Road loans

China turns some Belt & Road loans into non-repayable grants

Tanzanian president visits Beijing, negotiates grant loans, signs additional infrastructure deals

By Chris Devonshire-Ellis

The neglected but important recent visit by Tanzanian President Samia Suluhu Hassan to Beijing on Thursday (November 3rd) offered clues as to how China intends to manage at least some of the debts it has racked up in due to errant BIS lending overdue. .

During a meeting with Chinese President Xi Jinping, Hassan was able to negotiate 15 new agreements with China, including the granting of a grant of 13.7 million dollars, under the title of “Economic and Technical Cooperation”. . This cancels, as a grant, an earlier loan that China had given to Tanzania.


Tanzanian President Samia Suluhu Hassan with Chinese Xi Jinping

Tanzania had found itself in the red with China after the construction of a railway and other infrastructure to countries where the port of Bagamoyo had been badly affected in terms of projected cash flow generation during the pandemic. of Covid. Anticipated revenues from freight and other taxable services have not materialized, leaving Tanzania scrambling to finance its debt. China canceled part of this amount by moving it from China’s “Accounts Receivable” ledger to its “Expenses” ledger by reclassifying the amount.

The experience has brought the two countries closer together – Bagamoyo Port will prove productive over time anyway, while China’s trade with Tanzania grew by 47.1% in 2021 to $6.74 billion. dollars – the bulk being in favor of China. This means that China’s exports to Tanzania have increased by almost US$3 billion over the year – the US$13.7 million being a refund ‘reward’ against Chinese exporters who are carrying on. well, and a sign that China is ready to cancel loans due if trade develops, a nice way to solve sovereign debt problems.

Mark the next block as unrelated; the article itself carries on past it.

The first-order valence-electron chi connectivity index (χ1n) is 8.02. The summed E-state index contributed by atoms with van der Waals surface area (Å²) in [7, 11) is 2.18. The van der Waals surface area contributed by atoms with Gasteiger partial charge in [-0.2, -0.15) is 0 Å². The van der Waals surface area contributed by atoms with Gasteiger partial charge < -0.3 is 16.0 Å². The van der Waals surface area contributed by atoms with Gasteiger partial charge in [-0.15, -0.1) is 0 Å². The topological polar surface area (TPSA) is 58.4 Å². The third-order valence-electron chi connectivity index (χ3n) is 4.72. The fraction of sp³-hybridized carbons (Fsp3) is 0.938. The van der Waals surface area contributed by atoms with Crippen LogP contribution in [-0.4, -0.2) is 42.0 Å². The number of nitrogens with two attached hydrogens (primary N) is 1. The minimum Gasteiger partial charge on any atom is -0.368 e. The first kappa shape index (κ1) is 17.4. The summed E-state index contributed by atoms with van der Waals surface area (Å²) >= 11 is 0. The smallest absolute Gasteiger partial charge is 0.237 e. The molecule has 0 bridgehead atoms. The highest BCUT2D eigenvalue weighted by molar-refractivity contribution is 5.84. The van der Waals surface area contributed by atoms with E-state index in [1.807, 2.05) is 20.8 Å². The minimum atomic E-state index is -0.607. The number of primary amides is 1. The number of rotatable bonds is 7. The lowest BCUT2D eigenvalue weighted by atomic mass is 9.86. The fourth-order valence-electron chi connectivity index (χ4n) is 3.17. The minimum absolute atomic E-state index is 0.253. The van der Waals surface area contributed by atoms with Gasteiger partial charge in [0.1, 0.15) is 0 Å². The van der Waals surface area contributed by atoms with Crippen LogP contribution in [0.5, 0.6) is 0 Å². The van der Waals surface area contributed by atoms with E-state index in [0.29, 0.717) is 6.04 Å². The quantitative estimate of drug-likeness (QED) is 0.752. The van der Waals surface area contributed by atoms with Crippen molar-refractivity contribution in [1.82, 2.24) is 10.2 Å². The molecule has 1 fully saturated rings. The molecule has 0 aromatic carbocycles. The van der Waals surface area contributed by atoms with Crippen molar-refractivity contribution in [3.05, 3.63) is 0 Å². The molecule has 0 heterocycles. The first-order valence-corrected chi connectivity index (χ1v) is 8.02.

However, Xi did not do everything his way. In return, and to encourage Tanzanian exports to China, the Chinese Ministry of Customs agreed to waive 98% of all Chinese tariffs on imported Tanzanian products – a major price for Tanzanian exporters. The country exports oilseeds, raw and refined copper to China and will consider other export products to send to Chinese consumers.

Hassan was also able to cite the revival of the Tanzanian economy as a kind of assurance that the country was able to negotiate more debt with China once the former converted. The Tanzanian economy is valued at around US$68 billion and is experiencing GDP growth of 4-5% so far in 2022.

To this end, the two countries have signed an additional loan of $56.72 million to develop sanitation and quality control infrastructure for avocado and seafood in Tanzania, as well as partial funding for the second terminal of Zanzibar International Airport.

Tanzania and China also signed a “comprehensive strategic cooperation partnership”, an important document that strengthens their ties. Kenya, south of Tanzania, is the only other East African country to have such an agreement.

Understanding how domestic economic problems arose, while examining the underlying economic fundamentals and their future value for Chinese trade, is therefore key to understanding how China views debt cancellation with respect to BRI loans.

However, there are differences. Many of the types of loans Tanzania has experienced are short-term cash flow problems due to Covid, while others, like the situation in Sri Lanka, were created by local mismanagement and corruption. This category will require refinancing, unlike the smaller variety seen in Tanzania where millions can be forgiven under the auspices of a trade volume rebate.

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